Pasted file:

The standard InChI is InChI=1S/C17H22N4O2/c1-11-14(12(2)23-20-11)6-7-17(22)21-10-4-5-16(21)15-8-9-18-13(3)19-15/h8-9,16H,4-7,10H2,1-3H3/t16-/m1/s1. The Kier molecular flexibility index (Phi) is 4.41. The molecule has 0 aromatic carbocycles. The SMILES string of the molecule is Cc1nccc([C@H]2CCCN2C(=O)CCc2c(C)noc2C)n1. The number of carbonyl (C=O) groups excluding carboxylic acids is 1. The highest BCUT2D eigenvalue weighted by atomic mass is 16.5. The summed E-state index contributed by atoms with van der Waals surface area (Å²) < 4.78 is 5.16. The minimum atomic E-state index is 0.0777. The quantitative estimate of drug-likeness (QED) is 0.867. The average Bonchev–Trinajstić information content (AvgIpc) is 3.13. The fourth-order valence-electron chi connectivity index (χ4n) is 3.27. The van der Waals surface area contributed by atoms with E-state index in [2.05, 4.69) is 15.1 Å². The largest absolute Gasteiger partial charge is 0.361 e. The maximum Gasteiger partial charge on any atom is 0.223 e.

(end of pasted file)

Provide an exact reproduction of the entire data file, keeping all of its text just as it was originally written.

The standard InChI is InChI=1S/C17H22N4O2/c1-11-14(12(2)23-20-11)6-7-17(22)21-10-4-5-16(21)15-8-9-18-13(3)19-15/h8-9,16H,4-7,10H2,1-3H3/t16-/m1/s1. The Kier molecular flexibility index (Phi) is 4.41. The molecule has 0 aromatic carbocycles. The SMILES string of the molecule is Cc1nccc([C@H]2CCCN2C(=O)CCc2c(C)noc2C)n1. The number of carbonyl (C=O) groups excluding carboxylic acids is 1. The highest BCUT2D eigenvalue weighted by atomic mass is 16.5. The summed E-state index contributed by atoms with van der Waals surface area (Å²) < 4.78 is 5.16. The minimum atomic E-state index is 0.0777. The quantitative estimate of drug-likeness (QED) is 0.867. The average Bonchev–Trinajstić information content (AvgIpc) is 3.13. The fourth-order valence-electron chi connectivity index (χ4n) is 3.27. The van der Waals surface area contributed by atoms with E-state index in [2.05, 4.69) is 15.1 Å². The largest absolute Gasteiger partial charge is 0.361 e. The maximum Gasteiger partial charge on any atom is 0.223 e.